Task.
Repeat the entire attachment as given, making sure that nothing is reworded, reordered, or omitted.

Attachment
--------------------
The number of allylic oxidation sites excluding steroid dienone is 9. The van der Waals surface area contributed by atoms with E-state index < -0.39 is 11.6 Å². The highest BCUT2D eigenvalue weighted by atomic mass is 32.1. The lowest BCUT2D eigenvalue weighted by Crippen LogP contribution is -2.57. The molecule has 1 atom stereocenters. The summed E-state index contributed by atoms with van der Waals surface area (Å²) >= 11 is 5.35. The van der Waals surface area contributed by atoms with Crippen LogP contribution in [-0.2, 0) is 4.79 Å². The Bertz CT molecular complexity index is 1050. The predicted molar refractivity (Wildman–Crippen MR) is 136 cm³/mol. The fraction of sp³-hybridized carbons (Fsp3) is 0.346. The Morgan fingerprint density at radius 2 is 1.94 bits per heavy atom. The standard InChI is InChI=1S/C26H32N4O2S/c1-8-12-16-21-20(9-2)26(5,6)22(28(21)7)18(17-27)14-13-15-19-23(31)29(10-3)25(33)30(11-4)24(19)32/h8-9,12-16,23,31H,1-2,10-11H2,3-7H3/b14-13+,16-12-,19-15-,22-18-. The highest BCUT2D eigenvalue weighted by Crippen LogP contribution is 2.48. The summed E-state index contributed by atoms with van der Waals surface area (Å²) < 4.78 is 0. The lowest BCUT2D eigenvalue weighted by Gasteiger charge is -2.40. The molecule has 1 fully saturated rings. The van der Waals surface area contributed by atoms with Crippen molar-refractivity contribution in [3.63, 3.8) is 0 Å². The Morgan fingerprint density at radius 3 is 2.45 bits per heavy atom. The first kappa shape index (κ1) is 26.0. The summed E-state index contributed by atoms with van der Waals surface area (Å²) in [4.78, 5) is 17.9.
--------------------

The number of allylic oxidation sites excluding steroid dienone is 9. The van der Waals surface area contributed by atoms with E-state index < -0.39 is 11.6 Å². The highest BCUT2D eigenvalue weighted by atomic mass is 32.1. The lowest BCUT2D eigenvalue weighted by Crippen LogP contribution is -2.57. The molecule has 1 atom stereocenters. The summed E-state index contributed by atoms with van der Waals surface area (Å²) >= 11 is 5.35. The van der Waals surface area contributed by atoms with Crippen LogP contribution in [-0.2, 0) is 4.79 Å². The Bertz CT molecular complexity index is 1050. The predicted molar refractivity (Wildman–Crippen MR) is 136 cm³/mol. The fraction of sp³-hybridized carbons (Fsp3) is 0.346. The Morgan fingerprint density at radius 2 is 1.94 bits per heavy atom. The standard InChI is InChI=1S/C26H32N4O2S/c1-8-12-16-21-20(9-2)26(5,6)22(28(21)7)18(17-27)14-13-15-19-23(31)29(10-3)25(33)30(11-4)24(19)32/h8-9,12-16,23,31H,1-2,10-11H2,3-7H3/b14-13+,16-12-,19-15-,22-18-. The highest BCUT2D eigenvalue weighted by Crippen LogP contribution is 2.48. The summed E-state index contributed by atoms with van der Waals surface area (Å²) < 4.78 is 0. The lowest BCUT2D eigenvalue weighted by Gasteiger charge is -2.40. The molecule has 1 fully saturated rings. The van der Waals surface area contributed by atoms with Crippen molar-refractivity contribution in [3.63, 3.8) is 0 Å². The Morgan fingerprint density at radius 3 is 2.45 bits per heavy atom. The first kappa shape index (κ1) is 26.0. The summed E-state index contributed by atoms with van der Waals surface area (Å²) in [4.78, 5) is 17.9.